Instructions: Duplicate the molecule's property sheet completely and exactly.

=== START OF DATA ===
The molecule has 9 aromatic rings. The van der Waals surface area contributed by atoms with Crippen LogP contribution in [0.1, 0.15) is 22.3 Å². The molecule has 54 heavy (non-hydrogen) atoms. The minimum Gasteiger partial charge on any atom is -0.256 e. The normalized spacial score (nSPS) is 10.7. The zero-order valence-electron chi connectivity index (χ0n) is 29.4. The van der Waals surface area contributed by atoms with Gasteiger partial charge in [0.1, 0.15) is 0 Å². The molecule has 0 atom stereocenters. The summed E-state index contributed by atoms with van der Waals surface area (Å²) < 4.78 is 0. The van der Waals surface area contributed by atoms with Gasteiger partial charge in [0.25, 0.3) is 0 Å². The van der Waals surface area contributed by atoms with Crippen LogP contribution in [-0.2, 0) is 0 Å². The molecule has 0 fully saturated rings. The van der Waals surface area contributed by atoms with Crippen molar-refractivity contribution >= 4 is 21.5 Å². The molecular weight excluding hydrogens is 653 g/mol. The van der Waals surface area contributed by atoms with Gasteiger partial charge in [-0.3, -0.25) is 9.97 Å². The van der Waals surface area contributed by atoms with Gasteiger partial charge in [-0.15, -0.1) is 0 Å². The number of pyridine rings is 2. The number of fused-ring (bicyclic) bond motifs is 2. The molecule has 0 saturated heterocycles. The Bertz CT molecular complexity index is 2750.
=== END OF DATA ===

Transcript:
The molecule has 9 aromatic rings. The van der Waals surface area contributed by atoms with Crippen LogP contribution in [0.1, 0.15) is 22.3 Å². The molecule has 54 heavy (non-hydrogen) atoms. The minimum Gasteiger partial charge on any atom is -0.256 e. The normalized spacial score (nSPS) is 10.7. The zero-order valence-electron chi connectivity index (χ0n) is 29.4. The van der Waals surface area contributed by atoms with Gasteiger partial charge in [0.1, 0.15) is 0 Å². The molecule has 0 atom stereocenters. The summed E-state index contributed by atoms with van der Waals surface area (Å²) < 4.78 is 0. The van der Waals surface area contributed by atoms with Gasteiger partial charge in [0.25, 0.3) is 0 Å². The van der Waals surface area contributed by atoms with Crippen LogP contribution in [-0.2, 0) is 0 Å². The molecule has 0 fully saturated rings. The van der Waals surface area contributed by atoms with Crippen molar-refractivity contribution >= 4 is 21.5 Å². The molecular weight excluding hydrogens is 653 g/mol. The van der Waals surface area contributed by atoms with Gasteiger partial charge in [-0.3, -0.25) is 9.97 Å². The van der Waals surface area contributed by atoms with Gasteiger partial charge in [-0.15, -0.1) is 0 Å². The number of pyridine rings is 2. The number of fused-ring (bicyclic) bond motifs is 2. The molecule has 0 saturated heterocycles. The Bertz CT molecular complexity index is 2750.